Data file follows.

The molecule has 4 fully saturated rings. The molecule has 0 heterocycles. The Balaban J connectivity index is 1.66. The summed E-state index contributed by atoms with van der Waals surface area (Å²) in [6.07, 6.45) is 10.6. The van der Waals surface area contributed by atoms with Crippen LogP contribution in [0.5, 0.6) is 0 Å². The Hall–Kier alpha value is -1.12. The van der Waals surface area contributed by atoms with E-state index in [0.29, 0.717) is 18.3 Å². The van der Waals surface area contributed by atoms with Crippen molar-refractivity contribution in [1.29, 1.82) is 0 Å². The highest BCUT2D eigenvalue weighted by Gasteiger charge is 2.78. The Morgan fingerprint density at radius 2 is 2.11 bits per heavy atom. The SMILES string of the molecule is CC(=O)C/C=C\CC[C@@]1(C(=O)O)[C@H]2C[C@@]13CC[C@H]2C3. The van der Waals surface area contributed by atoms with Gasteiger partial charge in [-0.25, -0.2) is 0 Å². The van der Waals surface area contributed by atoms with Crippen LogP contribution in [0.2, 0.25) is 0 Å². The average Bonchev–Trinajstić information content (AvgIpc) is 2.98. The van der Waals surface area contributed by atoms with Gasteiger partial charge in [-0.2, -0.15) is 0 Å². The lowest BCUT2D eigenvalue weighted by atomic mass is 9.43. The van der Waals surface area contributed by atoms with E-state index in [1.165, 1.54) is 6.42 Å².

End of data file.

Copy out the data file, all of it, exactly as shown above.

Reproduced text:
The molecule has 4 fully saturated rings. The molecule has 0 heterocycles. The Balaban J connectivity index is 1.66. The summed E-state index contributed by atoms with van der Waals surface area (Å²) in [6.07, 6.45) is 10.6. The van der Waals surface area contributed by atoms with Crippen LogP contribution in [0.5, 0.6) is 0 Å². The Hall–Kier alpha value is -1.12. The van der Waals surface area contributed by atoms with E-state index in [0.29, 0.717) is 18.3 Å². The van der Waals surface area contributed by atoms with Crippen molar-refractivity contribution in [1.29, 1.82) is 0 Å². The highest BCUT2D eigenvalue weighted by Gasteiger charge is 2.78. The Morgan fingerprint density at radius 2 is 2.11 bits per heavy atom. The SMILES string of the molecule is CC(=O)C/C=C\CC[C@@]1(C(=O)O)[C@H]2C[C@@]13CC[C@H]2C3. The van der Waals surface area contributed by atoms with Gasteiger partial charge in [-0.25, -0.2) is 0 Å². The van der Waals surface area contributed by atoms with Crippen LogP contribution in [0.2, 0.25) is 0 Å². The average Bonchev–Trinajstić information content (AvgIpc) is 2.98. The van der Waals surface area contributed by atoms with Gasteiger partial charge in [-0.2, -0.15) is 0 Å². The lowest BCUT2D eigenvalue weighted by atomic mass is 9.43. The van der Waals surface area contributed by atoms with E-state index in [1.165, 1.54) is 6.42 Å².